Data storage is becoming a huge issue these days with the emergence of big data. With 90% of all data having been produced only in the past 2 years, we need somewhere to store all that data. More than that, we need new methods to store increasing amounts of data such as all the billions of IoT devices being created or all the data-intensive virtual reality experiences we’re going to be creating soon. As it turns out, there’s one storage mechanism that is perhaps the most dense known to man. It’s called DNA data storage technology and it takes advantage of just how much data you can store on a single strand of DNA.
Scientific genius George Church who has done extensive work in the area of gene editing was the first to introduce the idea of DNA data storage to the world back in 2012 when he encoded a book in DNA and then created 70 billion copies of it. Here’s a visual depiction of just how much data is stored in a single strand of your DNA:
That’s about 700 gigs worth of data or 3 billion characters worth, all of which fits on a tiny strand of DNA that’s not even visible to the naked eye. If we could actually use DNA for data storage, we could store all of the world’s data on just 1 kilo of DNA (that’s 2.2 pounds for all you Yanks):
Does the idea of DNA data storage sound farfetched? It’s actually already here, and just recently a company called Helixworks made the news by launching the world’s first commercially available DNA storage drive—the DNADrive.
Founded in 2015, Irish startup Helixworks took in an undisclosed amount of seed funding last year to develop their proprietary DNA data storage technology that they’ve managed to turn in a product rather quickly. While it seems like a publicity stunt more than anything, it’s still the world’s first commercially available DNA data storage device. What’s even more remarkable is that the device will shortly be available to purchase on Amazon for $199:
Before you get too excited, there are a few things worth noting here. First of all, that’s not a lot of data. It’s half a megabyte or about a medium sized picture. The way it works is that you send them your digital data, they encode it in DNA, and then place it in the 24-carat gold capsule you see above. The idea here is that you put some digital memento in there and give it to your loved one to string around her neck. If she wants to see what it says, she’ll have to go down to her local hardware store and buy an Illumina sequencing machine to give it a read. Here’s how they’re actually storing the data using an opensource technique called MoSS:
MoSS – Short form for Molecular Storage System, MoSS stores data in the form of a chemical sequence, a DNA sequence. Both 0 and 1 are represented chemically using MoSS and there will be a sequence identiﬁer to denote which direction to read the sequence in.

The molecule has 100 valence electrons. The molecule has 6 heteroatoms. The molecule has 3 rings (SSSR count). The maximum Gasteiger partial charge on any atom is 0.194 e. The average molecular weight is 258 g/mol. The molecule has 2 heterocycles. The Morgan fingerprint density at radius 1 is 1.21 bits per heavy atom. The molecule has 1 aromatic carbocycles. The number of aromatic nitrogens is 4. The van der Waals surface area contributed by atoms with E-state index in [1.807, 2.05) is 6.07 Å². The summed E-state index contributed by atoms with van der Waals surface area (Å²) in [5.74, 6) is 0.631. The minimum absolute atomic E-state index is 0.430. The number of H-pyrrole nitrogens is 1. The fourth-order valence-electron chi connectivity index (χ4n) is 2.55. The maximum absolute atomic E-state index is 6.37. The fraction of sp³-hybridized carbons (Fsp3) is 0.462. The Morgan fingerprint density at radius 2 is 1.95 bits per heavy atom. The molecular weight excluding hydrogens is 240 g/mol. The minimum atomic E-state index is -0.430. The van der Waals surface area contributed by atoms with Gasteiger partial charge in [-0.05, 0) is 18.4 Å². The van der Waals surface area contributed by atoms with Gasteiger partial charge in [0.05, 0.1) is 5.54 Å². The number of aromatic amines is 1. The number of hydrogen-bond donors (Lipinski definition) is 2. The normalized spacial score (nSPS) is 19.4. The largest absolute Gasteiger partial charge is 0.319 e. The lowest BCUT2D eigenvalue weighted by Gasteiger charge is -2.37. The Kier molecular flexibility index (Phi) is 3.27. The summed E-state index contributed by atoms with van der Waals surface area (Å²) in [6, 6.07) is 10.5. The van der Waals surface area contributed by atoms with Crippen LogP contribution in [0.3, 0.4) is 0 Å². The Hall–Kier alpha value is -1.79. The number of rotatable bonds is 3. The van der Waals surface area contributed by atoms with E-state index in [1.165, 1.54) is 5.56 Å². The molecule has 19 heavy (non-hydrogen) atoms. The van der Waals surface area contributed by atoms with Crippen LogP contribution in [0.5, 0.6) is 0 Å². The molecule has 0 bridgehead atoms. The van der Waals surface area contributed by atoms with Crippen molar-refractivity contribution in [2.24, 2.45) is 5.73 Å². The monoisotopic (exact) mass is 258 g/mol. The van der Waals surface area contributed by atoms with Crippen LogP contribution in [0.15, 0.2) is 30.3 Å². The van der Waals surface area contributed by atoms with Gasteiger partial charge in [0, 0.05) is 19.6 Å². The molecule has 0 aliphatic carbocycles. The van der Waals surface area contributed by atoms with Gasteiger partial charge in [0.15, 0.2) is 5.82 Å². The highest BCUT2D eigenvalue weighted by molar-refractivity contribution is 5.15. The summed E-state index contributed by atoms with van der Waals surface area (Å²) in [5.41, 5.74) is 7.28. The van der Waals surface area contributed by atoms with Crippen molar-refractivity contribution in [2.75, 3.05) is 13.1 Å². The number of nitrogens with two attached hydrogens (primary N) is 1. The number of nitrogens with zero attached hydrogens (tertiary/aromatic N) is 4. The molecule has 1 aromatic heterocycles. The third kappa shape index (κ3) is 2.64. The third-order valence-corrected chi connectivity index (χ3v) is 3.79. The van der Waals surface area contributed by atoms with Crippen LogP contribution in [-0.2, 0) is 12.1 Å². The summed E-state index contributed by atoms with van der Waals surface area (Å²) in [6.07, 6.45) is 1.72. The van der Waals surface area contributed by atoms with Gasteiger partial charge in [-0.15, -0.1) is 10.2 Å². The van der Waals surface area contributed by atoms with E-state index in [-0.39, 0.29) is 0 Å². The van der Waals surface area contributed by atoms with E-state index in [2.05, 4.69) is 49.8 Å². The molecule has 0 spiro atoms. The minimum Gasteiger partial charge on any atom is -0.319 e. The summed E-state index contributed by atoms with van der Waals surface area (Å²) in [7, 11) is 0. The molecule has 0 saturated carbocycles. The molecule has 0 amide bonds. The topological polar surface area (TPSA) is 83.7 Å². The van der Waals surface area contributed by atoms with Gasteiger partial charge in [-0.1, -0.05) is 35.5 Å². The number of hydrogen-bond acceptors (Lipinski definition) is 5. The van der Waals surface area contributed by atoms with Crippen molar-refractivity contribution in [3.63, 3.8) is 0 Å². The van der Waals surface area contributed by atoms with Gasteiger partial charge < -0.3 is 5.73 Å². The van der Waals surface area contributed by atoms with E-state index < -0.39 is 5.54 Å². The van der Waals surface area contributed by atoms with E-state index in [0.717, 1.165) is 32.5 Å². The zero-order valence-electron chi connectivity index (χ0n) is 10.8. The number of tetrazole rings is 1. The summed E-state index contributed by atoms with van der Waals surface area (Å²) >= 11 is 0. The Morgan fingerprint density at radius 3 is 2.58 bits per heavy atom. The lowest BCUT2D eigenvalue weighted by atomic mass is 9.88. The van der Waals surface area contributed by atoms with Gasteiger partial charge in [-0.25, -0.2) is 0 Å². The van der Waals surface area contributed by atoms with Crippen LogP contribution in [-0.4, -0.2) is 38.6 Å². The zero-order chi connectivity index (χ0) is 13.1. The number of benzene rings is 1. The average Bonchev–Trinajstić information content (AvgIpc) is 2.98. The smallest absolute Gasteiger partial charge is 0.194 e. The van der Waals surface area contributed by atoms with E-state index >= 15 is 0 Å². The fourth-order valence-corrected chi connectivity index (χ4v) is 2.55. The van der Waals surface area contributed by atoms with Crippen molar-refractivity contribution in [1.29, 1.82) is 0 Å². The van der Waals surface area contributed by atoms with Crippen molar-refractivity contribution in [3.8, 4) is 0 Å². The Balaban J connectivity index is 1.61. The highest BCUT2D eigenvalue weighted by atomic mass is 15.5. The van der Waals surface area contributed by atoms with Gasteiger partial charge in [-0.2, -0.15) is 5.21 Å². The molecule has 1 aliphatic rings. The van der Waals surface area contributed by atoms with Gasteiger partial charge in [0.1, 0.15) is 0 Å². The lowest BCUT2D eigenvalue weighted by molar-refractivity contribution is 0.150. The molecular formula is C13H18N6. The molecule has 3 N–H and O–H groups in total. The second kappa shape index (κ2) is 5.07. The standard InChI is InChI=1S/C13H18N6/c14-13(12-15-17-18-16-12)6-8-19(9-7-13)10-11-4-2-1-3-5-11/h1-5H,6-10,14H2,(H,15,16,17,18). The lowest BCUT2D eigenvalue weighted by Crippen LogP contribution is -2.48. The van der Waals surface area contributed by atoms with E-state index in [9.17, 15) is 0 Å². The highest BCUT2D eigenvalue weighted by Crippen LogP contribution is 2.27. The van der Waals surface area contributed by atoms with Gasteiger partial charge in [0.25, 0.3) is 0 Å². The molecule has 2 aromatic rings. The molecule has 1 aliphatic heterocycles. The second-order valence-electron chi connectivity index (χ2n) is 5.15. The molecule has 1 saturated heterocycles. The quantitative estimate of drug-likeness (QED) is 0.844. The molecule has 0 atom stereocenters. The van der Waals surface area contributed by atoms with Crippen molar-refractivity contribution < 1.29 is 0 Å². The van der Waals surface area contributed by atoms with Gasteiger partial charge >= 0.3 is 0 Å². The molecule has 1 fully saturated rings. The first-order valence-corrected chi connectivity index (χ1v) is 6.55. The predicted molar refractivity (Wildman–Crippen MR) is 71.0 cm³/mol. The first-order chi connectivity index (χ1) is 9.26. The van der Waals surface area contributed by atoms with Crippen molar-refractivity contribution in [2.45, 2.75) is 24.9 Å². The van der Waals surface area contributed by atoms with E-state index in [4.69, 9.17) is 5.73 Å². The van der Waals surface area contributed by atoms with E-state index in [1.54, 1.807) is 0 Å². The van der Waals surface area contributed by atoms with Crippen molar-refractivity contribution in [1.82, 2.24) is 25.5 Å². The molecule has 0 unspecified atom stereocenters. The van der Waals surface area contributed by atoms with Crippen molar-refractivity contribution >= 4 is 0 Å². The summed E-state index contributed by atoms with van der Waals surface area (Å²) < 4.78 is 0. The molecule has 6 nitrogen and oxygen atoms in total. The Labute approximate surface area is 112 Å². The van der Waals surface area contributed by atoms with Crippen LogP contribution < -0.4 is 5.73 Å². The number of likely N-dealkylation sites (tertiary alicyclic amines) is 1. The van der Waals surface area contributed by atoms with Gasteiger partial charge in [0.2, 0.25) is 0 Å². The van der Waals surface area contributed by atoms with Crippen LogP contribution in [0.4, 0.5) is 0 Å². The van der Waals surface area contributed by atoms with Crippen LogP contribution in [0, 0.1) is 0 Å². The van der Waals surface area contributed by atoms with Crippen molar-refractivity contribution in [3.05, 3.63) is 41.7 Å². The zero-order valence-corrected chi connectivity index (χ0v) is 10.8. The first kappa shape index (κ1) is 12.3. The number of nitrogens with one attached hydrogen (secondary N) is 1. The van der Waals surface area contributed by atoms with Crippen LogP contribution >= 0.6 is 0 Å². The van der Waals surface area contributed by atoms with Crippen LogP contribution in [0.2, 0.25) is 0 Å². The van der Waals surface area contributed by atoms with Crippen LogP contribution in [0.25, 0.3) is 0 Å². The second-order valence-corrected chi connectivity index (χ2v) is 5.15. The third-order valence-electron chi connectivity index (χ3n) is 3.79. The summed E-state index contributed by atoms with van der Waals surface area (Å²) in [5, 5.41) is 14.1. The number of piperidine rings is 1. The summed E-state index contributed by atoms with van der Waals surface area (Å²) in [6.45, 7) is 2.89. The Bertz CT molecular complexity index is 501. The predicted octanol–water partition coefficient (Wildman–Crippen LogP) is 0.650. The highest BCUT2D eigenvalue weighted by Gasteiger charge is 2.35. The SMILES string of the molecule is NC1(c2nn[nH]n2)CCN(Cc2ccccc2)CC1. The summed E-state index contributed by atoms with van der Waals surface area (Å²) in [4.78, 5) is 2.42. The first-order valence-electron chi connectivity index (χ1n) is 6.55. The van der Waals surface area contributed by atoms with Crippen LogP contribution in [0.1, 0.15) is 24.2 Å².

The “MoSS method” briefly described above is one way of storing data on DNA. There are many other ways being explored, but Helixworks believes their MoSS method is superior based on the following comparison table:
The first thing that stands out here is MoSS costs a whole lot less when compared to “traditional DNA” data storage methods. Don’t get too excited though. Here’s a comparison table that shows the difference between MoSS DNA data storage and traditional data archiving mediums such as magnetic tape:
There are a few things that stand out immediately in the above table. Read/write speeds are very slow for MoSS, and the cost per gigabyte is 500 million times more than just using a magnetic tape. While the cost of sequencing the genome has fallen off a cliff over the past decade, it’s still prohibitively expensive at this point in time.
Helixworks isn’t the only company working on using DNA for data storage. Companies like Microsoft have been exploring this realm as well. Microsoft started by taking 200 MB worth of data containing documents, artwork, and even a music video and converting all to 1s and 0s. They then sent the sequence to Twist Bioscience to encode it in a DNA strand. Twist sent back the strand to Microsoft and they actually read the data. Microsoft is confident enough that DNA data storage will work that they agreed to purchase ten million long oligonucleotides from Twist Bioscience to encode digital data. They are working with researchers at the University of Washington on the project and published a research paper titled “A DNA-Based Archival Storage System” on the topic. In addition to Microsoft, a chip maker called Micron Technology is also working on DNA data storage in collaboration with researchers at Boise State University. We’d be amazed if IBM wasn’t looking at this too, though no mention of this seems to exist.
While DNA data storage technology is here, it’s just not economically viable yet. When can we expect it to be? Well, it’s not just about the cost of DNA sequencing. The cost to actually write the data is 98% of the total cost. In other words, we need the price of gene editing to fall significantly. Maybe robotic laboratories like Ginkgo Bioworks will eventually make this happen. Until then, at least you’ve got an interesting gift idea for Valentine’s Day next month.
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